After some revision, Messiah was given a considerably more favourable reaction. It was officially revived in 1745; various stories have surfaced regarding royal reaction to it and the origins of the custom of standing during the Hallelujah Chorus. Most theories involve George II in some way, though whether or not he rose voluntarily during the piece is disputed. Some have suggested that he fell asleep during the performance and the considerably more boisterous chorus not only woke him but also forced him to his feet. Others have suggested that he arrived extremely late for the performance and the rest of the audience rose out of respect as he entered during the Hallelujah Chorus. This is greatly disputed, however, as a country’s reigning monarch (and patron of Handel such as George II was) would probably not have arrived at the very end of the second part of a three-part oratorio. There was no official record of an audience rising during the Hallelujah Chorus until 1750. Most historians and musicologists stick with the idea that George II stood because he was stirred by the music and its message. Let’s face it – it’s probably the nicest explanation.

Modern analyses of Messiah have depicted it as a masterpiece but it is important to note that there are several different versions of the oratorio. Many of these were likely arranged during Handel’s time; they are therefore referred to as ‘authentic.’ Musicologists have indicated that any variation on the oratorio likely places emphasis on various musical parts as opposed to others and that Handel’s orchestration and arrangement is still glaringly obvious in any arrangement or version that exists; that is to say that the instrumentation is essentially the same in most arrangements but dynamics and other interpretive elements have been altered in order to emphasize certain instrumental or vocal parts. Mozart's arrangement, for instance, added wind parts (partially out of necessity, as he was unable to use organs during his performances of the oratorio)1.

Few would argue that this is one of the most easily recognizable and best-loved oratorios ever written, though my best friend had to sing it as part of a university choral music course and, after countless sixteenth-note runs, declared Handel “the biggest masochist in the history of music.”

Later Life and Career

Though he suffered from health problems and blindness later in his life, Handel remained a reasonably prolific composer. His final ten years were marked by the composition of “Music for the Royal Fireworks” and various other oratorios (including some of a somewhat more secular nature). Initial performances of “Royal Fireworks” were somewhat disastrous; records indicate that fireworks caused various parts of the ‘set’ (specifically the pavilion) to catch fire and burn to the ground. The piece’s orchestration was also somewhat troubling, as Handel originally intended to include violins, yet the King had specifically asked for such stringed instruments to be omitted. They eventually reached a compromise, and “Music for the Royal Fireworks” is now considered to be one of Handel’s most well known pieces.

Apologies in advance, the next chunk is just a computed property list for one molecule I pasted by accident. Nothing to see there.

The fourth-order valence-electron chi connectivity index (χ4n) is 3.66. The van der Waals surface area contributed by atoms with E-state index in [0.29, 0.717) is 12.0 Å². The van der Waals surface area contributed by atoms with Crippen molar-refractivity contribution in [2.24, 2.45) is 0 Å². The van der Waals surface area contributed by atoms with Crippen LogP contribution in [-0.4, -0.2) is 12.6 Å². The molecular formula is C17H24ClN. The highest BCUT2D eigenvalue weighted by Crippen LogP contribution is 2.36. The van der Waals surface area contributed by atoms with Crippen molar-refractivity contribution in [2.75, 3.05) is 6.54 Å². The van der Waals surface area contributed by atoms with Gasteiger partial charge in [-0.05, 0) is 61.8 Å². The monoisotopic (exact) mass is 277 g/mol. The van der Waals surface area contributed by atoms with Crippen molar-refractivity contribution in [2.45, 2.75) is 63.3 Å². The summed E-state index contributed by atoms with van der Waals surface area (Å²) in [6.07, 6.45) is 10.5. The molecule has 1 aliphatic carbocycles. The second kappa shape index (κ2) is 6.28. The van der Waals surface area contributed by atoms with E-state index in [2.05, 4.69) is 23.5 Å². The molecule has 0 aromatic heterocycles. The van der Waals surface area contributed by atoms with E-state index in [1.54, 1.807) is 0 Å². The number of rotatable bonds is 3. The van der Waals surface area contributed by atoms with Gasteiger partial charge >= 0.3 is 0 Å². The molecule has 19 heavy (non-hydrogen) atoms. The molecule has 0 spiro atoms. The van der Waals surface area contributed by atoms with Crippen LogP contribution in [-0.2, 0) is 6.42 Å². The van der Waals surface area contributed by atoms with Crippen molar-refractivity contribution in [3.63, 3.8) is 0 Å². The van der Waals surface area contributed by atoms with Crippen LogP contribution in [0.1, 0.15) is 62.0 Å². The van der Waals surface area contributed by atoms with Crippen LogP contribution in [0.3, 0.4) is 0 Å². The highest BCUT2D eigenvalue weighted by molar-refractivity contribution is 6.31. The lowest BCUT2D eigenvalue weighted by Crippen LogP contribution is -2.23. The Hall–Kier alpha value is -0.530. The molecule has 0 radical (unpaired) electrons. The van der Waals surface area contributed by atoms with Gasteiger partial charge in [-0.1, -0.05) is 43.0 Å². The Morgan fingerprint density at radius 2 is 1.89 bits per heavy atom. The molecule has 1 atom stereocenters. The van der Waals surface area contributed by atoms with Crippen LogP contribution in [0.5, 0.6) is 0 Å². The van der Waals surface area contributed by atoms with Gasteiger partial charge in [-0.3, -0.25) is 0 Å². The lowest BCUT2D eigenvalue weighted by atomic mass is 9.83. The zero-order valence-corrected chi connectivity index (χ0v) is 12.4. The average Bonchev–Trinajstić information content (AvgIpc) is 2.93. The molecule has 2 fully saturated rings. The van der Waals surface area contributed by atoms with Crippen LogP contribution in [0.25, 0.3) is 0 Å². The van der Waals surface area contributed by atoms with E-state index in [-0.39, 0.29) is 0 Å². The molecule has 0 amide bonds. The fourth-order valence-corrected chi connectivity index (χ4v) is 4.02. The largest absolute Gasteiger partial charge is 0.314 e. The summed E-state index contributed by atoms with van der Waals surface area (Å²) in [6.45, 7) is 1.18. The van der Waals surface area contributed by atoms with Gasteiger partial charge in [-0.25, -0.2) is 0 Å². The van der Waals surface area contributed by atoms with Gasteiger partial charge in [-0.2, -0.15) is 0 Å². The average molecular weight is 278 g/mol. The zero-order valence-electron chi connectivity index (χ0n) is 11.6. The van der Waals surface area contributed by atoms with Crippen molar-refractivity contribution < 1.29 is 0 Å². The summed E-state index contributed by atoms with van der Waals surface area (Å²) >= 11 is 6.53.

By the 1750s, Handel was approaching his 70s and though he continued to compose, his output decreased due to age and illness. He nonetheless managed to complete several concertos and began work on longer compositions. He began to experience eye trouble in 1751 and was forced to go on a temporary hiatus from composing due to lapses in his sight. Though he did complete his final oratorios during this period, he was forced to accept the help of an apprentice. He retired from public performance in 1753 but was able to enjoy various revivals of his most famous and popular works, including Messiah, during this period. These were often staged as ‘benefit concerts’ for charities such as hospitals. By this point he had undergone various procedures to help regain his sight, but they were not entirely successful. He was reportedly completely blind by the time of his retirement from public performance, though he did perform one or two pieces at a charity performance of Messiah later that year. The next few years were filled with revivals of his most successful and enduring works, and he completed his final compositions in 1757.

Handel became increasingly ill between 1757 and 1759, though his work flourished through revivals during this period. He was reportedly very much aware of his own mortality, and was rumoured to have been composing his own funeral march in the early 1750s. He died on April 14th, 1759, at his home in London at the age of 74; he had attended a performance of Messiah just over a week earlier. George Frideric Handel was buried in Westminster Abbey as per his own request. A monument was erected to him there – he’d requested that too, and had even set money aside in his will to help pay for it.

Posthumous Recognition